Younggren maintains, “There is a role for psychologists to play in counterintelligence and counterterrorism provided it is done responsibly.” But psychologists have no special training or unique skills to provide to interrogation functions that generations of police and military interrogators haven’t already developed.
Instead, the presence of doctors and psychologists in interrogation settings has only served to legitimize inhumane practices, such as indefinite detention, isolation, and other coercive interrogation techniques. Despite assurances by the Obama administration to the contrary, abusive interrogations amounting to torture, or at least cruel, inhumane and degrading treatment continues under provisions of the current Army Field Manual, which includes provisions for manipulation of fears, sleep deprivation, use of isolation, sensory deprivation, and use of drugs, among other dubious or harmful procedures on prisoners and detainees, while “behavioral consultants” are still used to monitor and otherwise consult to interrogators on the use of such abusive techniques.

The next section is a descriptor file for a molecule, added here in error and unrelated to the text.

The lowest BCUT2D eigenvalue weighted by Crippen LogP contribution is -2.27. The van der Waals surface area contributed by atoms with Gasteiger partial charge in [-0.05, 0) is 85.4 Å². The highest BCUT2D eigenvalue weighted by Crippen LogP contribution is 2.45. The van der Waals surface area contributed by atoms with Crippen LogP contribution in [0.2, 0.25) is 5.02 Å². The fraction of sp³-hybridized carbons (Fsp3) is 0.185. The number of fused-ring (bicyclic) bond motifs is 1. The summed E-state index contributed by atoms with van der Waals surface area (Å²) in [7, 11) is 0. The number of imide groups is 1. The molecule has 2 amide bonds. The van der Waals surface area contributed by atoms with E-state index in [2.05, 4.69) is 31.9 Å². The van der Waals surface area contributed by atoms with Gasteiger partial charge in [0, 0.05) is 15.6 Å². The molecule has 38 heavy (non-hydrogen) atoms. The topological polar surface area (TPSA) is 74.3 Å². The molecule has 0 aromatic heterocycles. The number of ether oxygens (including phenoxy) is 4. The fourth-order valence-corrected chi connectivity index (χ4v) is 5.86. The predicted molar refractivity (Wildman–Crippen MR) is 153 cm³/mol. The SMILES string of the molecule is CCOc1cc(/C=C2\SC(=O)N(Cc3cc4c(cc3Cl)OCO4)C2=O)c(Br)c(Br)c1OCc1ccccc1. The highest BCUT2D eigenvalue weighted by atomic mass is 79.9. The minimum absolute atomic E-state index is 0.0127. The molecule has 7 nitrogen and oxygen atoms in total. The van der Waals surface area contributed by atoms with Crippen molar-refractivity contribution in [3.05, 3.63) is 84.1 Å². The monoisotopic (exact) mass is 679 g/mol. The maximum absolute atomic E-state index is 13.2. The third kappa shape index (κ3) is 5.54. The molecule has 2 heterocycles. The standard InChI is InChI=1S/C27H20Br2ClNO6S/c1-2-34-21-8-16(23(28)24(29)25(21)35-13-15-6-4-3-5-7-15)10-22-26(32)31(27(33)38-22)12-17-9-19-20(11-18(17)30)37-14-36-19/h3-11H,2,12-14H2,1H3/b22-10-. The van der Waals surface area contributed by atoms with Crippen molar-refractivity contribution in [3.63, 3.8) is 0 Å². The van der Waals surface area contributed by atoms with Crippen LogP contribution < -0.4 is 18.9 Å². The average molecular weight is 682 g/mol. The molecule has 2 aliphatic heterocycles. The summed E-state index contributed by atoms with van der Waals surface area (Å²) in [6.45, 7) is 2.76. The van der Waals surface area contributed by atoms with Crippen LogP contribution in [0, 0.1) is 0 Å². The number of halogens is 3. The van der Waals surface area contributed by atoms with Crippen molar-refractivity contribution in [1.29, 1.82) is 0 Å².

APA has deliberately played an adjunct role to the Pentagon and CIA in the “war on terror.” As an example, even to the present day the APA has refused to call for the closure of Guantanamo Bay’s prison.
CEP Responds to Div. 42 President’s Letter
What follows is CEP’s own response to Younggren’s letter, reposted here to assist the public in understanding the basic issues involved in this discussion:
October 31, 2012
Dear Dr. Younggren and Members of the APA Division 42 Board:
Thank you for your recent letter in which you share your views with the Coalition for an Ethical Psychology and with leaders of the American Psychological Association. We are hopeful that your criticisms of the Coalition’s efforts to encourage accountability and reform within the APA will be an important step toward a long overdue, broad-based, transparent, and urgently needed discussion of psychological ethics in national security settings.